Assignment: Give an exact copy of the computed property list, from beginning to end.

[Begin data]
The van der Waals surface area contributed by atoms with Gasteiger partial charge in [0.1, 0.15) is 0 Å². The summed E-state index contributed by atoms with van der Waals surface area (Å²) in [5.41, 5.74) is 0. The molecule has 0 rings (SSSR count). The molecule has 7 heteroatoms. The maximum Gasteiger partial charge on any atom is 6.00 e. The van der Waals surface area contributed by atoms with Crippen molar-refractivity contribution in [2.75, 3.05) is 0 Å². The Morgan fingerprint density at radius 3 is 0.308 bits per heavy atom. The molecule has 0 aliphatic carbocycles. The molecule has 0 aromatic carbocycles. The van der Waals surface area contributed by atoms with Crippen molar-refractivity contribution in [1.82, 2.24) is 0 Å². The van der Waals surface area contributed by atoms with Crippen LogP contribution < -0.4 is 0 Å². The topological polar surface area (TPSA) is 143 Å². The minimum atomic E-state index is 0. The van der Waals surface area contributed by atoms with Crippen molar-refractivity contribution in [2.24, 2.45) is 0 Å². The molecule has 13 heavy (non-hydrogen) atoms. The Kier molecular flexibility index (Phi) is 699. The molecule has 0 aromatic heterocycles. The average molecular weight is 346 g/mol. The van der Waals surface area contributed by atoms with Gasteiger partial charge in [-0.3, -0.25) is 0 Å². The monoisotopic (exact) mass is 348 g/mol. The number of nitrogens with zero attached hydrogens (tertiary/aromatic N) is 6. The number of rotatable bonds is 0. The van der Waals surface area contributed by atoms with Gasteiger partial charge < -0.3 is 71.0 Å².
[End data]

The van der Waals surface area contributed by atoms with Gasteiger partial charge in [0.1, 0.15) is 0 Å². The summed E-state index contributed by atoms with van der Waals surface area (Å²) in [5.41, 5.74) is 0. The molecule has 0 rings (SSSR count). The molecule has 7 heteroatoms. The maximum Gasteiger partial charge on any atom is 6.00 e. The van der Waals surface area contributed by atoms with Crippen molar-refractivity contribution in [2.75, 3.05) is 0 Å². The Morgan fingerprint density at radius 3 is 0.308 bits per heavy atom. The molecule has 0 aliphatic carbocycles. The molecule has 0 aromatic carbocycles. The van der Waals surface area contributed by atoms with Crippen molar-refractivity contribution in [1.82, 2.24) is 0 Å². The van der Waals surface area contributed by atoms with Crippen LogP contribution < -0.4 is 0 Å². The topological polar surface area (TPSA) is 143 Å². The minimum atomic E-state index is 0. The van der Waals surface area contributed by atoms with Crippen molar-refractivity contribution in [2.24, 2.45) is 0 Å². The molecule has 13 heavy (non-hydrogen) atoms. The Kier molecular flexibility index (Phi) is 699. The molecule has 0 aromatic heterocycles. The average molecular weight is 346 g/mol. The van der Waals surface area contributed by atoms with Gasteiger partial charge in [-0.3, -0.25) is 0 Å². The monoisotopic (exact) mass is 348 g/mol. The number of nitrogens with zero attached hydrogens (tertiary/aromatic N) is 6. The number of rotatable bonds is 0. The van der Waals surface area contributed by atoms with Gasteiger partial charge < -0.3 is 71.0 Å².